Cueva de las Manos, Río Pinturas (Argentina)
Cueva de las Manos, Río Pinturas (a World Heritage site) contains an assemblage of cave art, executed between 13,000 and 9,500 years ago. The people responsible for the paintings may have been the ancestors of the historic hunter-gatherer communities of Patagonia.
Cueva de las Manos
Cueva de las Manos is a cave and rock art site complex, named for its hundreds of stenciled paintings of hands on the rock walls.
Located in the province of Santa Cruz, Argentina, the cave lies in the valley of the Pinturas River. The Pinturas River Canyon valley, at a height of 240 m (787 ft) above sea level, is an isolated spot in the Patagonian landscape.
World Heritage Site
"Cueva de las Manos, Río Pinturas" was entered on the UNESCO World Heritage List in 1999. It contains an assemblage of cave art, executed between 13,000 and 9,500 years ago.
The cave complex was last inhabited around 700 AD. The people responsible for the paintings may have been the ancestors of the historic hunter-gatherer communities of Patagonia found by European settlers in the 19th century.
The Aónikenk people, also referred to by the exonym Tehuelche, are indigenous people in South America, with existing members of the group currently residing in Argentina.
Cueva de las Manos takes its name (Cave of the Hands) from the stenciled outlines of human hands in the cave but there are also many depictions of animals, such as guanacos (Lama guanicoe), still commonly found in the region. In addition, there are hunting scenes that depict animals and human figures interacting in a dynamic and naturalistic manner.
The entrance to the Cueva de las Manos is screened by a rock wall covered by many hand stencils. Within the rock shelter itself, there are five concentrations of rock art, later figures and motifs often superimposed upon those from earlier periods.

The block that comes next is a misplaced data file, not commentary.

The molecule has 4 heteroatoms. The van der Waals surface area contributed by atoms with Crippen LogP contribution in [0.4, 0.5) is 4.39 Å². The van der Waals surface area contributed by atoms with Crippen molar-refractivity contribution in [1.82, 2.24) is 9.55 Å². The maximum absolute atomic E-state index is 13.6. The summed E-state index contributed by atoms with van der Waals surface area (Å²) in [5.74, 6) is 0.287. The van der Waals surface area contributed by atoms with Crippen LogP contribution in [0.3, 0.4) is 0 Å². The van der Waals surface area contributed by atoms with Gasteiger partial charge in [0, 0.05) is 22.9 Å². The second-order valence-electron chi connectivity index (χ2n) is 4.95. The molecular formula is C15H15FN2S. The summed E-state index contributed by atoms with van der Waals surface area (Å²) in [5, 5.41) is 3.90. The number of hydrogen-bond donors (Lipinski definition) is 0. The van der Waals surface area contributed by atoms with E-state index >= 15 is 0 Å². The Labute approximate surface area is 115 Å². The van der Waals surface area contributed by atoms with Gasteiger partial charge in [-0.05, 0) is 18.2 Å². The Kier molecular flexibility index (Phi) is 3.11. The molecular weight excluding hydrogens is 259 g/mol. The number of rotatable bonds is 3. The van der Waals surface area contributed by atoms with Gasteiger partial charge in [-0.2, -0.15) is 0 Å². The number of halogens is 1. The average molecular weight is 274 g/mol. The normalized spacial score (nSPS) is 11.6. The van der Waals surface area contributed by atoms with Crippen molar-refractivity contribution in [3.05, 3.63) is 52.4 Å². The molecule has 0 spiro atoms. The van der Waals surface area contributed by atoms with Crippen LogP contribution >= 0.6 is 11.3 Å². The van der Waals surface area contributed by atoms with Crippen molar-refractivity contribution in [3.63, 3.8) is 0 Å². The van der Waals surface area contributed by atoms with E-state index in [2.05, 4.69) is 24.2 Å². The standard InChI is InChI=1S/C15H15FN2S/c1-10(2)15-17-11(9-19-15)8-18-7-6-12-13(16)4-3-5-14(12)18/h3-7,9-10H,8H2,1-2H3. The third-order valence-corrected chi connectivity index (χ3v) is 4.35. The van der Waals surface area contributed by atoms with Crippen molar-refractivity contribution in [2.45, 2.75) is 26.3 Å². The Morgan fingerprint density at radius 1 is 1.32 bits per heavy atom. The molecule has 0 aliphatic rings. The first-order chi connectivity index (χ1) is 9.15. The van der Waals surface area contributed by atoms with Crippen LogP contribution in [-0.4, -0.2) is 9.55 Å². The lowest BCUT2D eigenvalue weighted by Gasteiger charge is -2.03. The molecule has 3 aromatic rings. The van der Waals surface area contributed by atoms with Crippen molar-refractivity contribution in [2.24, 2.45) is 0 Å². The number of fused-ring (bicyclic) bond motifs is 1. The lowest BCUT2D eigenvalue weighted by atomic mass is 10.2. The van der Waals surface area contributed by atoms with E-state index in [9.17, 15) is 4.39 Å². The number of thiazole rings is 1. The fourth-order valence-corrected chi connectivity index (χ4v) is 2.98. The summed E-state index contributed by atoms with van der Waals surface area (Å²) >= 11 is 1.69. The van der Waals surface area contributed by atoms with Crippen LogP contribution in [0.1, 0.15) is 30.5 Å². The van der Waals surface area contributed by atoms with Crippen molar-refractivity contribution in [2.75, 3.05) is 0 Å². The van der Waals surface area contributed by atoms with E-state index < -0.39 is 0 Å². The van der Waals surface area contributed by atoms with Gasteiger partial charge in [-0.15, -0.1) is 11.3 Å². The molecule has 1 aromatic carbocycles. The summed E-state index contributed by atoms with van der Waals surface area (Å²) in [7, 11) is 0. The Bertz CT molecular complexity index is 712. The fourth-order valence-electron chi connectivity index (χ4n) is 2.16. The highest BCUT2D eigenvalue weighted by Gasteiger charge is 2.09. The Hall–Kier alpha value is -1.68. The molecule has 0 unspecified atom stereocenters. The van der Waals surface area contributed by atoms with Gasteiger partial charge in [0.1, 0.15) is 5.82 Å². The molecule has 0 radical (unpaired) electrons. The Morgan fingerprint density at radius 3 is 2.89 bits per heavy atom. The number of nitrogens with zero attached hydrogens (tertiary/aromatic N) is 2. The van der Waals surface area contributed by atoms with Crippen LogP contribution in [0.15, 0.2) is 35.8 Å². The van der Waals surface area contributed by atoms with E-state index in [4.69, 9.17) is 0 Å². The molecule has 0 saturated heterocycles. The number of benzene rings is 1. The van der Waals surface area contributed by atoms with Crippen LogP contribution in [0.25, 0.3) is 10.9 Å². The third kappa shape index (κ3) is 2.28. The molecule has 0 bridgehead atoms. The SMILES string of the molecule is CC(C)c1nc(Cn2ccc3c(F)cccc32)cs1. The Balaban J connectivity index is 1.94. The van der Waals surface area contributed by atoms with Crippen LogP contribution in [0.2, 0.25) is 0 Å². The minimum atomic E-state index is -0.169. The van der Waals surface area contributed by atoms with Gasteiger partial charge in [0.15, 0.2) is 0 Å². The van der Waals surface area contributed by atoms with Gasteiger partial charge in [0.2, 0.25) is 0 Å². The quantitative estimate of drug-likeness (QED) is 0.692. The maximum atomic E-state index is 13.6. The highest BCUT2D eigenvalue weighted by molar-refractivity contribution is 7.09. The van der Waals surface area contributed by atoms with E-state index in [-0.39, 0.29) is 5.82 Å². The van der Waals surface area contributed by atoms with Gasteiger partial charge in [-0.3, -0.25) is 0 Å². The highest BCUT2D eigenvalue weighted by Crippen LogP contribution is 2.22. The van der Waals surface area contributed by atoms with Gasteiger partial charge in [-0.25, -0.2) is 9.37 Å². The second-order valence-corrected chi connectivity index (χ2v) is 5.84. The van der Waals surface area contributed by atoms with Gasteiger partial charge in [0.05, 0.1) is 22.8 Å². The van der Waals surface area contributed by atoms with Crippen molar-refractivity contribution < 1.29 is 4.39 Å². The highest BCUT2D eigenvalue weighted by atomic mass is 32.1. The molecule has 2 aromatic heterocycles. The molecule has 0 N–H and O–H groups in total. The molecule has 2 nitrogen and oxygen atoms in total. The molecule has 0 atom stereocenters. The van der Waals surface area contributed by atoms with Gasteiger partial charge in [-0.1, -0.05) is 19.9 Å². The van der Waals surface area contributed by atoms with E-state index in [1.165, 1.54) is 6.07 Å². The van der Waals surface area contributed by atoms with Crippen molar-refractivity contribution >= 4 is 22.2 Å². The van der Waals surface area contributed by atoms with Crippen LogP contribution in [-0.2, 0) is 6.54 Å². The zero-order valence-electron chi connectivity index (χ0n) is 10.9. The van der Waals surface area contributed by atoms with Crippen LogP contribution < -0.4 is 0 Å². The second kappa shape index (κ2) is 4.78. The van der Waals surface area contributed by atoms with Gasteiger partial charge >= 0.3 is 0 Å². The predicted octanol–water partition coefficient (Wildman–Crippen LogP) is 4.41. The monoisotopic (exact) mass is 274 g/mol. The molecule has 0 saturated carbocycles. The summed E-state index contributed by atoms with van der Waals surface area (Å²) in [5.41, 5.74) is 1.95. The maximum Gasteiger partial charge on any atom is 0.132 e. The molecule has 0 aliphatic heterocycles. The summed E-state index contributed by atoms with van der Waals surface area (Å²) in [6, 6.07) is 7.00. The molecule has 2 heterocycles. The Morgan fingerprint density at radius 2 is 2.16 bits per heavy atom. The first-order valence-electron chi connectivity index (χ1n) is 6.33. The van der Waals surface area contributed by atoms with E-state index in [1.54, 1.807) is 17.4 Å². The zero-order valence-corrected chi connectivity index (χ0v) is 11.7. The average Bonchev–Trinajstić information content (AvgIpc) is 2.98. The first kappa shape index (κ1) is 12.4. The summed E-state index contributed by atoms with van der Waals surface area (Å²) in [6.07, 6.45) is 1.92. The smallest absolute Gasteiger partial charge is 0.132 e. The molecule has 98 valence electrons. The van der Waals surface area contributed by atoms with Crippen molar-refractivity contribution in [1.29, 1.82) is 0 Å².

The paintings were executed with natural mineral pigments – iron oxides (red and purple), kaolin (white), natrojarosite (yellow), and manganese oxide (black) – ground and mixed with some form of binder.
The artistic sequence, which includes three main stylistic groups, began as early as the 10th millennium BP [Before the Present]. The sequence is a long one: archaeological investigations have shown that the site was last inhabited around AD 700 by the possible ancestors of the first Tehuelche people of Patagonia.
Cueva de las Manos is considered by the international scientific community to be one of the most important sites of the earliest hunter-gatherer groups in South America during the Early Holocene that still maintains a good state of preservation.
The rock art, its natural environment, and the archaeological sites in this region are some of the very important reasons that made this area a focus for archaeological research for more than 25 years. These scenes represent a unique window into the first Patagonian hunters’ behavior and their hunting techniques.